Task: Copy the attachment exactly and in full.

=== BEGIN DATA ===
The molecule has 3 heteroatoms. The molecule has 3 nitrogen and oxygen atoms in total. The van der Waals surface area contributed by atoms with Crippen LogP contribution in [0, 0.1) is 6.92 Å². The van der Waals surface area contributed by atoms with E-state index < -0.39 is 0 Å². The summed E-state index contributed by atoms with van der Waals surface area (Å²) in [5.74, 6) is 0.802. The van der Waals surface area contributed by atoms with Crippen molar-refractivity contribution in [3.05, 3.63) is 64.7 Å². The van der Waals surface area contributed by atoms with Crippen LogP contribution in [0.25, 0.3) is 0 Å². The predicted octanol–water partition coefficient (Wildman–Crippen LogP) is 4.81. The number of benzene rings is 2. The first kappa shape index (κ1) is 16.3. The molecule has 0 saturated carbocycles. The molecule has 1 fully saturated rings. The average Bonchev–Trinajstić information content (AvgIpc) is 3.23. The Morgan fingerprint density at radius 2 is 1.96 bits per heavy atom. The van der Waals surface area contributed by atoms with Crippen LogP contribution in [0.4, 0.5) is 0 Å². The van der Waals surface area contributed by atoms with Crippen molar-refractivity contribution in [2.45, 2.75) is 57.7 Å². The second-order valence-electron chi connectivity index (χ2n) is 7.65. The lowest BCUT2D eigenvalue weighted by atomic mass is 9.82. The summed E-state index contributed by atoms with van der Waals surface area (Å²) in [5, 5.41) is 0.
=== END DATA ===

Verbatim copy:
The molecule has 3 heteroatoms. The molecule has 3 nitrogen and oxygen atoms in total. The van der Waals surface area contributed by atoms with Crippen LogP contribution in [0, 0.1) is 6.92 Å². The van der Waals surface area contributed by atoms with E-state index < -0.39 is 0 Å². The summed E-state index contributed by atoms with van der Waals surface area (Å²) in [5.74, 6) is 0.802. The van der Waals surface area contributed by atoms with Crippen molar-refractivity contribution in [3.05, 3.63) is 64.7 Å². The van der Waals surface area contributed by atoms with Crippen LogP contribution in [0.25, 0.3) is 0 Å². The predicted octanol–water partition coefficient (Wildman–Crippen LogP) is 4.81. The number of benzene rings is 2. The first kappa shape index (κ1) is 16.3. The molecule has 0 saturated carbocycles. The molecule has 1 fully saturated rings. The average Bonchev–Trinajstić information content (AvgIpc) is 3.23. The Morgan fingerprint density at radius 2 is 1.96 bits per heavy atom. The van der Waals surface area contributed by atoms with Crippen LogP contribution in [0.4, 0.5) is 0 Å². The van der Waals surface area contributed by atoms with Crippen molar-refractivity contribution in [2.45, 2.75) is 57.7 Å². The second-order valence-electron chi connectivity index (χ2n) is 7.65. The lowest BCUT2D eigenvalue weighted by atomic mass is 9.82. The summed E-state index contributed by atoms with van der Waals surface area (Å²) in [5, 5.41) is 0.